Imagine that upon your arrival to the big leagues that your manager sat you down and explained that, despite having never played the position before in your life, you would be the team’s catcher. It seems like a daunting task, does it not? Let’s make it tougher. Imagine that your team’s best starting pitcher, a guy who takes the mound every fourth game, doesn’t just throw a knuckleball, but is perhaps the greatest knuckleballer in the history of the game. This was the reality for Earl Williams in 1971. On the strength of his bat alone, Williams made the team. He opened the season splitting time as a starter at third and first along with pinch hitting on those rare occasions where he didn’t start. On the 23rd of May, his career began to change.
The New York Mets were shutting out the Braves at Shea Stadium that day. Down by four runs, Braves manager Lum Harris lifted starter Mike McQueen for a pinch hitter in the eighth. Earl Williams was that pinch hitter and he popped up to first base. The Braves had been getting little to no offense out of their catching tandem of Bob Didier and Hal King to that point in the season. That Sunday afternoon at Shea, Lum Harris moved Williams behind the plate for the first time in his life. He caught Ron Herbel in the bottom of the eighth. The Braves lost the game and Williams returned to splitting his playing time between first and third base. It might have just been one of those blips that occasionally occur in a player’s career. Instead, it was the start of an experiment that worked out great for the Atlanta Braves and for Earl Williams.
The Braves traveled to Cincinnati for a doubleheader on June 20. In the second game, Lum Harris listed Earl Williams as the starting catcher on his lineup card. He was hitting in the cleanup spot where he was sandwiched by former MVP winners Hank Aaron and Zolio Versalles. The day was mostly uneventful for Williams. In the second, George Foster singled and attempted to steal second. Williams first throw to second as a catcher sailed so he racked up an error in his first game as the starter. He would get a single in the sixth, but he was stranded. The Braves were shutout by the Reds and found themselves nine games below .500. The decision to put Earl Williams behind the plate proved to be a fruitful one for Harris though.
Williams blossomed in his new role and he had many offensive highlights throughout the season. There were three multiple home run games for the rookie catcher. He drove in six runs in a single game. He also received a lot of praise for his defense behind the plate. When considering the numbers, they don’t look great. He did, after all, commit eight errors and give up fifteen passed balls. Still, he managed to throw out 27% of would be base stealers and received praise from Phil Niekro for his work behind the plate. Niekro knew better than most that it was a chore to be his receiver.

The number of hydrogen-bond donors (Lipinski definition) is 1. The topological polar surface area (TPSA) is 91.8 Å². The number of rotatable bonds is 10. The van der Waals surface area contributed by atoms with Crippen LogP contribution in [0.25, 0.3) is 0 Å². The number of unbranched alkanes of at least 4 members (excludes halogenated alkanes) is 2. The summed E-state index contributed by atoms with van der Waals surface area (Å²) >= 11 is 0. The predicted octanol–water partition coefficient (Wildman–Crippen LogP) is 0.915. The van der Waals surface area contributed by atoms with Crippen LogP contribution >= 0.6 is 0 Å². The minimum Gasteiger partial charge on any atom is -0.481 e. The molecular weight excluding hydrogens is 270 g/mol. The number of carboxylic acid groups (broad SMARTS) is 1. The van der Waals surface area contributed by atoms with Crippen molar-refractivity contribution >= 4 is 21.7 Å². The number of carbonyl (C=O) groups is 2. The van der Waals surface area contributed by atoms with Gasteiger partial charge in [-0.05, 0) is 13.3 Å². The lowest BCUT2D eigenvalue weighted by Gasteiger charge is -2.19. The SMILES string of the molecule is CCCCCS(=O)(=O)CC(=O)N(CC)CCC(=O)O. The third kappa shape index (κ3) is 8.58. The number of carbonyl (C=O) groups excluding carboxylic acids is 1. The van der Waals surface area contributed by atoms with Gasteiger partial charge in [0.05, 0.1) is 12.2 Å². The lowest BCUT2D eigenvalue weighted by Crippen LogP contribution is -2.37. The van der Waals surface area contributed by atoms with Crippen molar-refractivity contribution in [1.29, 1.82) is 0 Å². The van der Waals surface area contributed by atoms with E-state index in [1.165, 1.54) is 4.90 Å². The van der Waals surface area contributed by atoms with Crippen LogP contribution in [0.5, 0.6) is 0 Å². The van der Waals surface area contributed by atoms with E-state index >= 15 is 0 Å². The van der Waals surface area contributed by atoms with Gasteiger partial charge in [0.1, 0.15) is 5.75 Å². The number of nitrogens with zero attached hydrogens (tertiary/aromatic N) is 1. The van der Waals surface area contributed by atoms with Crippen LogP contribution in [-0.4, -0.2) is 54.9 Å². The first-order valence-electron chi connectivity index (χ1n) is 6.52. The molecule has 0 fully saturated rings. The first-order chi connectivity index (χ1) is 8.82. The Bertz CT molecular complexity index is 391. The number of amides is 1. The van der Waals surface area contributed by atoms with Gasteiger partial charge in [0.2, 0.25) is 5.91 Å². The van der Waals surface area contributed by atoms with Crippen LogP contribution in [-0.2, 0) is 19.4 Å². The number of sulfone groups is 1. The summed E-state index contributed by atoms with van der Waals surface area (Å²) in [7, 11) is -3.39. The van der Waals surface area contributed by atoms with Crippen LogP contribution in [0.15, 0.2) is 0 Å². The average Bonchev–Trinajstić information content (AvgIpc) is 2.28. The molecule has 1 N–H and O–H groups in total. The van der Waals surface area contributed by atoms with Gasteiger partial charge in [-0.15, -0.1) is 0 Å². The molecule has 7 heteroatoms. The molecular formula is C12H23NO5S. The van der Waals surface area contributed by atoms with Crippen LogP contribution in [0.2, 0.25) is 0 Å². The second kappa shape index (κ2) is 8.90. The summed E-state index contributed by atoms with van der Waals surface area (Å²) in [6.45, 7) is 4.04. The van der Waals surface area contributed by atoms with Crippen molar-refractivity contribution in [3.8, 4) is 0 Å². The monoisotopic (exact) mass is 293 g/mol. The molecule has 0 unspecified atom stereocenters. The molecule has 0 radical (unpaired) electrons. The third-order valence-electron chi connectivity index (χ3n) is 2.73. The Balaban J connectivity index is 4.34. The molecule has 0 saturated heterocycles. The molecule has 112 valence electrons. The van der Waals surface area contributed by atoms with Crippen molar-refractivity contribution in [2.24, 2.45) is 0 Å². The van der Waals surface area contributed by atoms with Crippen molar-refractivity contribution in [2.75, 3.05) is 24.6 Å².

When the season was over, the Braves finished a modest two games over .500. Earl Williams put up an impressive .260/.324/.491 slash line and belted 33 homers and drive in 87. He captured the Rookie of the Year award with an impressive 75% of the vote. It remains one of the best and most interesting rookie seasons in Atlanta Braves history.
His career was a mixed bag from that point forward. He put up impressive numbers again in 1972. They were impressive enough to get the attention of Baltimore Orioles manager Earl Weaver who wanted Williams bat in his lineup. The Orioles wanted Williams so bad that they gave up four players to get him on the team. While Williams was a solid power hitter for his two seasons in Baltimore, his time with the Orioles is better remembered for the constant butting of heads between himself and Weaver. He returned to Atlanta in 1975 and would finish up his big league career with Montreal in 1976 and Oakland in 1977. Over this time, he developed a reputation as being outspoken and a problem child. Despite showing decent power and playing solid, he found himself out of baseball.
In 1978, frustrated by his inability to get a contract despite being in what he considered the best shape of his life, Williams took out an ad in the New York Times looking for a job in baseball. Unfortunately, there were no takers and his career came to an end. In the end, he considered himself fortunate to have played professional baseball and looked back on his time in baseball, especially that with the Braves, fondly. Phil Niekro, for one, considered Williams nothing short of a great teammate. "Earl was as good in the clubhouse and on the bench as I think any teammate I ever had,“ Niekro says. ”He enjoyed the game, had a lot of respect for being able to play the game. He was a good ballplayer …"
That doesn’t sound like a problem case, does it? Truth is, Earl Williams had been branded a militant during his time in Baltimore and that branding carried with it a snide borderline racist intent. Truth is, in 1977, Williams was still more productive than the majority of backup catchers across the major leagues. He could have kept playing. In the long run, it’s no matter since he would eventually find peace with it. In the end, he played alongside men like Hank Aaron, Orlando Cepeda and Phil Niekro. He played for the great Eddie Mathews. He won a Rookie of the Year award and turned himself into a competent big league backstop, despite no experience at that position at any previous point of his career. That’s a success.
Last year, Earl Williams was diagnosed with acute leukemia. He passed away Wednesday at his home in New Jersey with his wife Linda by his side. He was 64 years old.
For more about Earl Williams, check out the following: